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Tragic Impetus: How my work Began
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I’d like to say the impetus for my writing was from Hemmingway or C.S. Lewis, (though they have been a wonderful influence to be sure) but alas it was something a bit more personal and devious. 

That day in April, 1998 was no different than any other day, except for the persistent buzzing in my lower back. As I went about my day, I thought the tingling sensation would work itself out, assuming I had just slept wrong or pinched a nerve. I was wrong on both counts. 

A month later I started a year-long series of doctors and procedures to discover what the cause of the now body-wide buzzing, tingling, and burning sensations that left me unable to focus, let alone work in any meaningful capacity. The spinal tap gave me the definitive answer: Multiple Sclerosis. 

By the year 2000, I was place on permanent disability from my position with the State of Ohio, and I was sitting a home throughout the day doing important things like catching up on missed episodes of Walker: Texas Ranger.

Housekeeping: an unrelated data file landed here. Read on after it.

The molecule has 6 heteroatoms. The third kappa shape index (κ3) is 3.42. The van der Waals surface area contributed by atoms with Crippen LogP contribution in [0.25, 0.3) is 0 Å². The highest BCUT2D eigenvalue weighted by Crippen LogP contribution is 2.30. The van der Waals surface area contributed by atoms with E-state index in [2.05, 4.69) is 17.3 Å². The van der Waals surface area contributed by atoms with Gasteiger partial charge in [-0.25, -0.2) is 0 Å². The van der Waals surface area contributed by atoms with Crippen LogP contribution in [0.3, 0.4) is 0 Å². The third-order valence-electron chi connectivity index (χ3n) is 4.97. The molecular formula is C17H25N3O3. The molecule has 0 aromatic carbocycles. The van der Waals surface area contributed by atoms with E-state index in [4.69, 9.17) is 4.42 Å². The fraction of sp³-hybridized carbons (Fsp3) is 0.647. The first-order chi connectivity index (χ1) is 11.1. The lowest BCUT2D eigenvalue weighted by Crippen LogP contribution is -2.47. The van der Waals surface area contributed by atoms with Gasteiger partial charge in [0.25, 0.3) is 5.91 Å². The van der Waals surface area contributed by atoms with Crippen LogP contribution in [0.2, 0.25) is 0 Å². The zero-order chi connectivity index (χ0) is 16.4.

It was at this point that an interaction with a friend turned my attentions to something that I had forgotten, I loved writing. I had written many song lyrics throughout the years, and had won awards for my sermon writing, but the thought of creative writing had never occurred to me. 

Crafting poetry was the foundational level of my attempts, especially learning some of the classic forms of poetry like the sonnet, and I quickly learned to love these formed as my proficiency with them grew. But it was then that a came upon the idea for my current fictional series, The Making of Tibias Ivory.

Many good things have come out of my tragic encounter with the disease of MS, but it is definitely the reason that I was able to find the time and ability to open a new door in my life. It is doubtful that I would have ever accomplished what I have without it.  

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Making of D. Allen Jenkins

"Tragic Impetus" has truly inspired me. You have risen Higher to hear the soundings of the trumpets with words of music to our ears.

Thank you very much for the Making of You, D. Allen Jenkins:-)

Beautiful post.


Catherine Nagle